Steve Durbin, managing director of the Information Security Forum, says, "As pressure from regulatory compliance increases, businesses must take an increasingly integrated and well-rounded approach to information risk management. There is no way to get around data privacy laws and regulations. Businesses must either comply or pay a stiff penalty. Few jurisdictions, if any, are identical in their regulations, privacy legislation, fraud and breach prevention. Traditional data protection methods may be tough to apply or unusable when it comes to storing or harnessing data in the cloud. Unless you are constantly monitoring the rules, and put tools in place to do so, you might not only be compromising your information, but also your corporate responsibility.”
"Similarly to what happened in the EU with the publication of GDPR, having a strong data protection law is essential to motivate businesses to adhere to a strong code of conduct when manipulating consumer and other business data. This is a positive step forward to bring the US in alignment to what is being done worldwide to protect consumer rights," says Fausto Oliveira, Principal Security Architect at Acceptto. "However, I don't see any recommendations for the size of fine, how those fines would be applied and how the money gathered from those fines would be re-used, I think those are crucial items when publishing a bill to create a new data protection agency. I certainly definitely welcome more level of detail before pronouncing further on the effectiveness of such a law."
"I am not sure if we really need another agency," he continues. "There is an agency already assigned to protect US cybersecurity, and I wonder if it wouldn't be simpler and more effective to expand the powers of CISA to encompass data protection. In that way, the ability to synergize efforts and share information at a federal level would maximize the ability to detect companies that are non-compliant using existing investigative resources. I am always restrained when endorsing new agencies that can lead to efforts being duplicated, or ineffective, due to lack of expertise and manpower."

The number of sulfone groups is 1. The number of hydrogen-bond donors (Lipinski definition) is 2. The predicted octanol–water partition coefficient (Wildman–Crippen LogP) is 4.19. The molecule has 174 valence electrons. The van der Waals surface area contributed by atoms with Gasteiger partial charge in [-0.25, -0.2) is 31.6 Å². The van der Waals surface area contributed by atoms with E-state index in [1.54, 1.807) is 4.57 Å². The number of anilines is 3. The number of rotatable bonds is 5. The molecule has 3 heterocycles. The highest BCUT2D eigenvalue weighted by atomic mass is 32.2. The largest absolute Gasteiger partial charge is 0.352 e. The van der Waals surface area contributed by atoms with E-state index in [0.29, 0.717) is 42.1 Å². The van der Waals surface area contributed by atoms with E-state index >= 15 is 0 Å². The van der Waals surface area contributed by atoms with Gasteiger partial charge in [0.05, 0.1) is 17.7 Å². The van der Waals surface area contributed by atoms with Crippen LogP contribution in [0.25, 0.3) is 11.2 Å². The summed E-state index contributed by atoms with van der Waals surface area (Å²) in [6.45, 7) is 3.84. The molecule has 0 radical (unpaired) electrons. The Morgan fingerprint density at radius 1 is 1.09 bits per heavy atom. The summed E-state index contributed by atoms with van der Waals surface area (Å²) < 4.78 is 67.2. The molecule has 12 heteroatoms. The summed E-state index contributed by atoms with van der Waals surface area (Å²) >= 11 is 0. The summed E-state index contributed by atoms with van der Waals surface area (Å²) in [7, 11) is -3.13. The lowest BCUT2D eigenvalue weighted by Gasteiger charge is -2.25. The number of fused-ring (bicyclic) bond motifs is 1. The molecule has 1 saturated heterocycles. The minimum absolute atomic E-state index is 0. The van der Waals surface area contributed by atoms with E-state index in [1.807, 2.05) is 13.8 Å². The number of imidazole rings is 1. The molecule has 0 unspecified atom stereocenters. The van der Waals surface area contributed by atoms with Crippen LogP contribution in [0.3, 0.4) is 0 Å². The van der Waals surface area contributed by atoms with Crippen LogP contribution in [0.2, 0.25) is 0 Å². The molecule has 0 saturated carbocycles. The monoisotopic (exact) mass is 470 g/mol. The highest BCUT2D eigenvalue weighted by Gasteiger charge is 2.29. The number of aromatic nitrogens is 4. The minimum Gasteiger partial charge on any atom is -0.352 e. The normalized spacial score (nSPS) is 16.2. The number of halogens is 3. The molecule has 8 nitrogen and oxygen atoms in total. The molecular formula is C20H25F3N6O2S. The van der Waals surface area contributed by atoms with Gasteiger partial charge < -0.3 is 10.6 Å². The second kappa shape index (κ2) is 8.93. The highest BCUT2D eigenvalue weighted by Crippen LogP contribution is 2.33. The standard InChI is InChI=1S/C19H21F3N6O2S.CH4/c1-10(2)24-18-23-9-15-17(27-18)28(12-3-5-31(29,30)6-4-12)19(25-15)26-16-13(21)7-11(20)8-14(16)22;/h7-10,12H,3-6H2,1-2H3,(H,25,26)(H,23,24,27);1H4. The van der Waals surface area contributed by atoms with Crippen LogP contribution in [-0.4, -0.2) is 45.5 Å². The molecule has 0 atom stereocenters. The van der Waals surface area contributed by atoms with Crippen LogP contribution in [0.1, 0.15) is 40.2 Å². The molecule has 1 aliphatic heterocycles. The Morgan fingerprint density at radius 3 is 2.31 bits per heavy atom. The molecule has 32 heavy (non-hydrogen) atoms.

"This is good first step, however, there are a myriad of factors that would need to be considered for a Federal Regulation on data privacy and security. There was hope that the industry would self-regulate, but we have had some egregious violations of public trust in recent past which makes me believe that may not be possible. In January NIST issued its draft privacy framework to also address these issues. I would hope the Senators bill would consider the carrot and not stick approach in drafting a National Policy on Privacy and Data Protection," notes Terence Jackson, Chief Information Security Officer at Thycotic.
"GDPR has definitely affected the way data is handled in the EU, CCPA was recently enacted in California but it’s too early to tell what effect it will have," he says. "Other states are also considering drafting legislation, the issue I have with that is if each state has its own data law, compliance will be almost untenable for businesses. I do agree that a central governing agency should be created, but I’m not optimistic that our government, without help from the private industry will be able to get it right on the first go."